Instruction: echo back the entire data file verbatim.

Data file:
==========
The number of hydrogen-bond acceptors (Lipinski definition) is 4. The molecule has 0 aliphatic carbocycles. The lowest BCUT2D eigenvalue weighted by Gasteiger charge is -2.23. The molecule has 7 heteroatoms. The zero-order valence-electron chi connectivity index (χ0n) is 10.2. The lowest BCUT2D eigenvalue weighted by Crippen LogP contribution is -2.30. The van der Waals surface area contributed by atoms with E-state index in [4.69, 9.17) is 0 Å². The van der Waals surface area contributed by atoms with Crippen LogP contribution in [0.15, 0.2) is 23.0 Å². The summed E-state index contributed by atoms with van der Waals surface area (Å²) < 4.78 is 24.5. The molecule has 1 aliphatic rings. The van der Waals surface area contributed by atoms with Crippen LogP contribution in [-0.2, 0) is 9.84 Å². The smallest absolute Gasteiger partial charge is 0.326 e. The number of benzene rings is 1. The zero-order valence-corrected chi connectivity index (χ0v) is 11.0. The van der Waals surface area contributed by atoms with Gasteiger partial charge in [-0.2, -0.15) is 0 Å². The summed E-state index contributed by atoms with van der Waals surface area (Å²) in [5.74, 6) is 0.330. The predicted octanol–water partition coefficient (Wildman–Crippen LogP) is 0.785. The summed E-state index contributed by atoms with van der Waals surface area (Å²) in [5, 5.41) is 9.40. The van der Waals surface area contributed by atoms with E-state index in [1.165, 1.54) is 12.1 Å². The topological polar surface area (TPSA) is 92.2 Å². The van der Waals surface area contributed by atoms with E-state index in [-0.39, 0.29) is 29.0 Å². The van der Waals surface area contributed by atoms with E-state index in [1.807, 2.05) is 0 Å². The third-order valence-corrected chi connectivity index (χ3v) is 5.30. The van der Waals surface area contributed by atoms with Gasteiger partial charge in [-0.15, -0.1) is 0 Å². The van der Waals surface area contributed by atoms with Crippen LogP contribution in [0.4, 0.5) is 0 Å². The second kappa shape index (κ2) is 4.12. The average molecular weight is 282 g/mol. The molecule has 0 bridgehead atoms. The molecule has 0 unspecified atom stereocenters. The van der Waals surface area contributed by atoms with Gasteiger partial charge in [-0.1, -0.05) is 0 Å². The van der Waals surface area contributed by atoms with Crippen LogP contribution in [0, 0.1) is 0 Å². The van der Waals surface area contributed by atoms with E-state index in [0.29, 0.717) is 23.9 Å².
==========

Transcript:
The number of hydrogen-bond acceptors (Lipinski definition) is 4. The molecule has 0 aliphatic carbocycles. The lowest BCUT2D eigenvalue weighted by Gasteiger charge is -2.23. The molecule has 7 heteroatoms. The zero-order valence-electron chi connectivity index (χ0n) is 10.2. The lowest BCUT2D eigenvalue weighted by Crippen LogP contribution is -2.30. The van der Waals surface area contributed by atoms with E-state index in [4.69, 9.17) is 0 Å². The van der Waals surface area contributed by atoms with Crippen LogP contribution in [0.15, 0.2) is 23.0 Å². The summed E-state index contributed by atoms with van der Waals surface area (Å²) < 4.78 is 24.5. The molecule has 1 aliphatic rings. The van der Waals surface area contributed by atoms with Crippen LogP contribution in [-0.2, 0) is 9.84 Å². The smallest absolute Gasteiger partial charge is 0.326 e. The number of benzene rings is 1. The zero-order valence-corrected chi connectivity index (χ0v) is 11.0. The van der Waals surface area contributed by atoms with Gasteiger partial charge in [-0.2, -0.15) is 0 Å². The summed E-state index contributed by atoms with van der Waals surface area (Å²) in [5.74, 6) is 0.330. The predicted octanol–water partition coefficient (Wildman–Crippen LogP) is 0.785. The summed E-state index contributed by atoms with van der Waals surface area (Å²) in [5, 5.41) is 9.40. The van der Waals surface area contributed by atoms with E-state index in [1.165, 1.54) is 12.1 Å². The topological polar surface area (TPSA) is 92.2 Å². The van der Waals surface area contributed by atoms with E-state index in [-0.39, 0.29) is 29.0 Å². The van der Waals surface area contributed by atoms with E-state index in [1.807, 2.05) is 0 Å². The third-order valence-corrected chi connectivity index (χ3v) is 5.30. The van der Waals surface area contributed by atoms with Gasteiger partial charge in [-0.15, -0.1) is 0 Å². The van der Waals surface area contributed by atoms with Crippen LogP contribution in [0.4, 0.5) is 0 Å². The second kappa shape index (κ2) is 4.12. The average molecular weight is 282 g/mol. The molecule has 0 bridgehead atoms. The molecule has 0 unspecified atom stereocenters. The van der Waals surface area contributed by atoms with Gasteiger partial charge in [-0.1, -0.05) is 0 Å². The van der Waals surface area contributed by atoms with Crippen LogP contribution in [0, 0.1) is 0 Å². The van der Waals surface area contributed by atoms with E-state index in [0.29, 0.717) is 23.9 Å².